11. The Accountant
The 2000s were a time when Ben Affleck did literally any film that would pay him money. Some were endearing in their own way (Jersey Girl and The Sum of All Fears) and others were abominations that should have never been filmed and should still be wiped from the face of the Earth so that future generation may never know of their worthlessness (Gigli, Daredevil, Surviving Christmas, Pearl Harbor, Bounce, Reindeer Games, Boiler Room…you get the idea). Thankfully the 2010s reminded us that this was the guy who wrote Good Will Hunting and made us cry in Armageddon (don’t lie we all cried before we learned a cynicism for Bay movies). And while we’ll soon deal with his directorial genius, let’s look at what is possibly his best film not directed by himself (Affleck might be the best Batman, but his performance in The Accountant is better). In The Accountant, Gavin O’Connor gave us a great mystery, a thrilling action piece, and an understanding of how autism actually presents seldom seen in Hollywood. It is thrilling and insightful at every turn and offers us not only the Accountant’s struggle to do the right thing while wanting to be a part of a society he can’t fully integrate into, but also the redemption of two separate FBI agent as they work with Affleck’s character to achieve some small measure of justice in the world.
It is touching, exciting, and intriguing all at once.
Let’s crack the Top 10 with
10. Glass.
I don’t think I include Unbreakable in the best films of the 2000s, and I don’t necessarily regret that, Unbreakable, while a beautiful film was inherently only the first part of a story. And I’m not including Split here either because it was a bridge piece that set up this final movie. But Glass is what turns these otherwise good but not great films into a perfect trilogy. So many of M. Night’s films are about finding your place in the world (The Sixth Sense, Lady in the Water, Signs) but Glass uses the modern obsession with comic book characters to relate the struggle of these larger than life characters to real human beings who are held back by fears of what they can accomplish. And while Glass may have set up a larger universe which we may never return to, as much as we might want, the theme of Mr. Glass’ initial plea about how terrible it is to not know your place in the world is resolved not just for our three central characters. And is what was needed more than any further discussion of the conspiracy that kept those with abilities down (certainly without ethics, but not entirely without logic to their purpose). And further, we see there is dignity and even greater purpose in the role of those who are not the extraordinary but in what would usually be considered the role of the sidekick, as it is those who believe without powers, who do more to harm the behemoth of the conspiracy than the superheroes and villains ever could.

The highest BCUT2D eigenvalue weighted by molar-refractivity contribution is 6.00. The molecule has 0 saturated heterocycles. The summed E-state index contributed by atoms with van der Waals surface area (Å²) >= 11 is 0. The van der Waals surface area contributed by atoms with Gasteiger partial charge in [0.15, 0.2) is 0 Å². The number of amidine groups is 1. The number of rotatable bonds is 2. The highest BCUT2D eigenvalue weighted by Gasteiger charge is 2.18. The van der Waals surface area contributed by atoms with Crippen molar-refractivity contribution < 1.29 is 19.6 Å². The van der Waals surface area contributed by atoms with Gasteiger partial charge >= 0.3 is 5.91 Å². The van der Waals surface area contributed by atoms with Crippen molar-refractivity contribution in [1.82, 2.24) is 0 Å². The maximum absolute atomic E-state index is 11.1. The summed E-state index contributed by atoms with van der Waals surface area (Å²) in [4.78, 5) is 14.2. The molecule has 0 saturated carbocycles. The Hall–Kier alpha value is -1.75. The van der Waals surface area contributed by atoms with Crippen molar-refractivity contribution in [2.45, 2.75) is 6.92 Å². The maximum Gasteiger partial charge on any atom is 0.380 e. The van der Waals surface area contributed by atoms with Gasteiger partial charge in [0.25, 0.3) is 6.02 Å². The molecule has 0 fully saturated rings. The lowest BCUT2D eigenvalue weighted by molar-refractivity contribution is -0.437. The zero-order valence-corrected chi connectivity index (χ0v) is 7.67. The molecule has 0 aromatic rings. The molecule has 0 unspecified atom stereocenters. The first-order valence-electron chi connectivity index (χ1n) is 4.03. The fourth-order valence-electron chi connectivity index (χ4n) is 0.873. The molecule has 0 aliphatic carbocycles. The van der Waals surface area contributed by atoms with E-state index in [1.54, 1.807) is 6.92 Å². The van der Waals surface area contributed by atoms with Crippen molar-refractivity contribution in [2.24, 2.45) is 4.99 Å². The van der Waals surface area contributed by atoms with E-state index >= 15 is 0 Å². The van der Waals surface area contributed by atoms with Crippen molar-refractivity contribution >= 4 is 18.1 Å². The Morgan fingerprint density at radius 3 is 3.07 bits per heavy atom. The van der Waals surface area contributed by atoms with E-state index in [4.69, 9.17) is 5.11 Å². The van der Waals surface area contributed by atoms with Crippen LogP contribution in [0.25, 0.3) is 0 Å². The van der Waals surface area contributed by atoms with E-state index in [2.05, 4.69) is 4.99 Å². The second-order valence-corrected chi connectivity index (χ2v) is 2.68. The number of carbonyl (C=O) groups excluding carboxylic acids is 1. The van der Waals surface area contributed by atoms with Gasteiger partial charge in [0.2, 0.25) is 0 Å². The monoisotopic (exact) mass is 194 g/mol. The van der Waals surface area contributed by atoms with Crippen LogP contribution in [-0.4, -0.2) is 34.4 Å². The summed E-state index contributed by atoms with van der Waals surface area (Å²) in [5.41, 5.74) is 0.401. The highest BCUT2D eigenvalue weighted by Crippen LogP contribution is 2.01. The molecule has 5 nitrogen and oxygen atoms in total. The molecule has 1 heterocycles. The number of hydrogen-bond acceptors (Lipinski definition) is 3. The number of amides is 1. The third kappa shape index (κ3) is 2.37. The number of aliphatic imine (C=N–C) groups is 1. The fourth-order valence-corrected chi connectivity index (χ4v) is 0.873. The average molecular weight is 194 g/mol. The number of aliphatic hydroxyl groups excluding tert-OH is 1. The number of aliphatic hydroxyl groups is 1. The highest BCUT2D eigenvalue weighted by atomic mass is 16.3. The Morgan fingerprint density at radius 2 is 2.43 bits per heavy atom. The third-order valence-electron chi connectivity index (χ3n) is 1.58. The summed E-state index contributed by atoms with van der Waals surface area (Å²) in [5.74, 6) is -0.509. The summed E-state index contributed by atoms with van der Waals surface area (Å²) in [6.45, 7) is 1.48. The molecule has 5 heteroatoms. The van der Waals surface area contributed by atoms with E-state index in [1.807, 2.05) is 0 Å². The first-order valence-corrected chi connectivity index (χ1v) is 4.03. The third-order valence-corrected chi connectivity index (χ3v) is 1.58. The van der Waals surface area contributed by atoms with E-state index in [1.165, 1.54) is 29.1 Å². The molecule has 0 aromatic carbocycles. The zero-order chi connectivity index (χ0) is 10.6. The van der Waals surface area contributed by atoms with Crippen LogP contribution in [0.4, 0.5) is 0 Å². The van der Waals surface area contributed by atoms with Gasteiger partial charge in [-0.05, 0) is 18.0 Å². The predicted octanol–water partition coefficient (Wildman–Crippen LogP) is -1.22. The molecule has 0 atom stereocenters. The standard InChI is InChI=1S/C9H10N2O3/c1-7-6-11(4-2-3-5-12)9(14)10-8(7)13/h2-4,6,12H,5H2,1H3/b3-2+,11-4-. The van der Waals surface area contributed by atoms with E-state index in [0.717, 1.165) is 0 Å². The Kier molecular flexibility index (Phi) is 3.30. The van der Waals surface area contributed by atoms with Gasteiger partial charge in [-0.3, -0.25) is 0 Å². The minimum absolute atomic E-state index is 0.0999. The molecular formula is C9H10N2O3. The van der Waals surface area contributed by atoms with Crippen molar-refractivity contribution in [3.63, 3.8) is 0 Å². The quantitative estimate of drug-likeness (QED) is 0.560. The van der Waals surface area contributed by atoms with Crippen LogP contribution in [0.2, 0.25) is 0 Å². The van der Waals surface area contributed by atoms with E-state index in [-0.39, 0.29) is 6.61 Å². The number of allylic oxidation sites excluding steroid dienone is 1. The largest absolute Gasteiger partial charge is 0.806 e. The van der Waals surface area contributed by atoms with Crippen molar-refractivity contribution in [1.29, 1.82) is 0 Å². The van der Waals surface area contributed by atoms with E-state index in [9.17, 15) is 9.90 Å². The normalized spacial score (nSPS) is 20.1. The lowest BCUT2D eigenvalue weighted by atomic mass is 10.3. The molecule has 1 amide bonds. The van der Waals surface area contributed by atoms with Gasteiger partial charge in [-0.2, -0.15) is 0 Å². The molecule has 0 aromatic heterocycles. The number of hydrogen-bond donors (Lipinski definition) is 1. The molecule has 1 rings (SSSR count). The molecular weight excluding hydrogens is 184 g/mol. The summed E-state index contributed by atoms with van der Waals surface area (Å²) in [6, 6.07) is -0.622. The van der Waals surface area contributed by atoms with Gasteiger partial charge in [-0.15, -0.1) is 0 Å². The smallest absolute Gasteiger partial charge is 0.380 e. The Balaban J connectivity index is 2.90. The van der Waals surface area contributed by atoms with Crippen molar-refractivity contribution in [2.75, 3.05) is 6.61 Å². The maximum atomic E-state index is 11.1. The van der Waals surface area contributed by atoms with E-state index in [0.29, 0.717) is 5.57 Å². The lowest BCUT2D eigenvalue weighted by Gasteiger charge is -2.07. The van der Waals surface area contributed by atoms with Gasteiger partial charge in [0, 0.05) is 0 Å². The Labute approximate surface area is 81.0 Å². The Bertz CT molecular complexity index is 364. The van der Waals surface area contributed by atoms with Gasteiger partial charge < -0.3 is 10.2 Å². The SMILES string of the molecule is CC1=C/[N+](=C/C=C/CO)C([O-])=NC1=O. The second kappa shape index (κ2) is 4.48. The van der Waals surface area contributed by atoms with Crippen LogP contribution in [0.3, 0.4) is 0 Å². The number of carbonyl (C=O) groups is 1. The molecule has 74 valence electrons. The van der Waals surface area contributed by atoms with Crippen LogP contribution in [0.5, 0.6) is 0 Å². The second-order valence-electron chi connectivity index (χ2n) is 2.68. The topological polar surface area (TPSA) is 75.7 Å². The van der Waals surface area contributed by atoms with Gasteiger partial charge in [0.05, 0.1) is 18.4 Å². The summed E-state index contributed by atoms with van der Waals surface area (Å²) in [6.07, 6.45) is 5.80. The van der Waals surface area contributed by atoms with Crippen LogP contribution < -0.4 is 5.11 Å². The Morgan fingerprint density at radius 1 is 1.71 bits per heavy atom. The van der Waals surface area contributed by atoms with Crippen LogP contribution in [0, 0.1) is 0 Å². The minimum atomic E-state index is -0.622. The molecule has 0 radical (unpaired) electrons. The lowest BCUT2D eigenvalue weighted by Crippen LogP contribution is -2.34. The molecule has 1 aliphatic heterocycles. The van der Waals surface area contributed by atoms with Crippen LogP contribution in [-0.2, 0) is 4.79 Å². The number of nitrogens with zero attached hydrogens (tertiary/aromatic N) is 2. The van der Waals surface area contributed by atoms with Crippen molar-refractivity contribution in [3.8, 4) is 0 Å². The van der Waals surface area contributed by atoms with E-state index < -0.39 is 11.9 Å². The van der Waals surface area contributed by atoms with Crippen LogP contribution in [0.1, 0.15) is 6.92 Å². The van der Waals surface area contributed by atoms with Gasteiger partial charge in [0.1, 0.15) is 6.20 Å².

9.Knives Out

Daniel Craig is a good Bond. He is great as Benoit Blanc. In possibly the best murder mystery since Agatha Christie (that sounds like hyperbole, but trust me it isn’t) Knives Out holds the promise of a new private detective that will become a part of the collective conscious right up there with Holmes, Poirot, Wolf, Marlowe, and Spade. Every line is a masterpiece of wit and mystery, and you’re not sure who killed who, who is even dead, and what is going on in-between laughing your ass off at the insanity of the characters and their well-crafted lines. With any luck, several Blanc films will grace the best films of the 2020’s list, but for now, let us revel in the genius of the first film that closed out the decade.
8. The King’s Speech/Dunkirk/Darkest Hour
I’m grouping these three together because they basically all have the same theme central theme: individuals dealing with extraordinary situations, and all three use the backdrop of Britain in the Second World War. Sadly, three great films about the virtues of the British people (notably about the nobility, the commoners, and educated gentry that straddles the two, i.e. most of Britains classes) should have the backdrop of Britain committing economic suicide and destroying the union that the WWII generation fought to create (but it’s a time when America is also opting for self-immolation, so it’s not only a flaw in Britain at present). None the less all three demonstrate that the correct attitude to problem is to face them with a personal virtue and determination to follow what you know is right even when the world and those in it seem to be against you.
7. Motherless Brooklyn
It is a film that has nearly unparalleled directing, writing, and acting. Probably if Ed Norton hadn’t burned so many bridges in Hollywood it would be recognized for the genius it has this year beyond. But as it stands it both balances a personal story of redemption with a startling accurate critique of current corruption by using real evils of the past as an example we should learn from. If all movies were this good I would never be disappointed.
6. Widows
I honestly fail to see which current social problems this film did not at least touch on. Racism, personal and structural. Political corruption and graft. Misogyny. The need to establish connections with other people to survive. And it does it all without becoming preachy or pedantic. Between this and Motherless Brooklyn Hollywood has a new standard by which to judge all movies that comment on society’s ill. If you cannot do it with the entertainment factor of both of these films don’t bother.